Chances are that you have automatic emergency braking and forward-collision warning, or AEB and FCW, in your vehicle. These are supposed to become standard on all new vehicles by 2022, but there is no nationwide mandate that truck fleets incorporate them. Perhaps you were injured by a truck driver in California and realized that AEB and FCW could have prevented the driver from causing the crash.

Reducing rear-end collisions with AEB

It’s good to know just how these features can prevent crashes. One truck fleet in Arkansas, put AEB and FCW in 98% of its semi-trucks and saw a 50% drop in rear-end collisions caused by its employees. Another company in Wisconsin experienced a 68% reduction in these crashes as well as a 95% reduction in crash severity within three years of incorporating the safety features.

Mitigating crash severity is an important aspect of AEB and FCW. What could have been fatal accidents may end with only injuries, and what could have been injury crashes could result only in property damage. The results can range from higher driver retention rates to shorter equipment downtime.

No plans to make AEB mandatory

The last time that truck safety regulators mandated the use of safety features was in 2017 when the National Highway Traffic Safety Administration made electronic stability control a requirement. Somewhere from 45% to 50% of newly sold heavy-duty vehicles come with AEB and FCW, but this is entirely through the choice of individual trucking fleets.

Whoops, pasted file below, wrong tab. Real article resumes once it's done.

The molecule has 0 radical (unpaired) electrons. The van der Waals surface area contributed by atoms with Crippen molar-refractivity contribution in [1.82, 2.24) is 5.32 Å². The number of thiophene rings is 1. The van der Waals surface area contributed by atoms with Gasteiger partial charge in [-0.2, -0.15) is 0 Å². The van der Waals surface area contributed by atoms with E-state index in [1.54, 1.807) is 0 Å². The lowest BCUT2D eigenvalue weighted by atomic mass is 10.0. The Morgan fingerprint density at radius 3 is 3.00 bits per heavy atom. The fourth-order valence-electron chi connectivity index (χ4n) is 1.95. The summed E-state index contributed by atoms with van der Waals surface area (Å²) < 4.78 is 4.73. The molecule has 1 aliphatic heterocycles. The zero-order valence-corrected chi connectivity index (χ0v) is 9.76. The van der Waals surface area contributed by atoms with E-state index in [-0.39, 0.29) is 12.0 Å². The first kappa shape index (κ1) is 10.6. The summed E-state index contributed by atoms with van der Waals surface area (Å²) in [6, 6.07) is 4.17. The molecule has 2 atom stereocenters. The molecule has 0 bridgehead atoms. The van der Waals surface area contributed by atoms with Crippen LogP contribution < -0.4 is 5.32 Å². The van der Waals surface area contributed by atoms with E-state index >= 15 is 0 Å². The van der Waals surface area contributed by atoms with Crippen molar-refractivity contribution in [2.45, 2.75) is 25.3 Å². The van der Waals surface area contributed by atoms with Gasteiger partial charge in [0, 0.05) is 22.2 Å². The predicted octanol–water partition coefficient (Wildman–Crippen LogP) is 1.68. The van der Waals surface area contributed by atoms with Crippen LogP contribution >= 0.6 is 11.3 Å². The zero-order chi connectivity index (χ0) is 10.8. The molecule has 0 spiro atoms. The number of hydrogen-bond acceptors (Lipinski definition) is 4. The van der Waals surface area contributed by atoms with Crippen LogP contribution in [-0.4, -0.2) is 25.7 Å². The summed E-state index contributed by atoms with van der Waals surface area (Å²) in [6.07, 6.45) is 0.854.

On Aug. 5, the Federal Motor Carrier Safety Administration held a Truck Safety Summit to discuss the advantages of AEB and FCW. Many groups hope that the FMCSA will consider pushing for these systems on all trucks.

For the victims of trucker negligence

Even with automatic emergency braking and other devices, truckers can cause crashes through negligence, such as by driving drunk or drowsy. Assuming you were the victim of negligence, you may have a personal injury case on your hands. You may find out how much you’re eligible for in compensatory damages by seeing a lawyer for a case evaluation.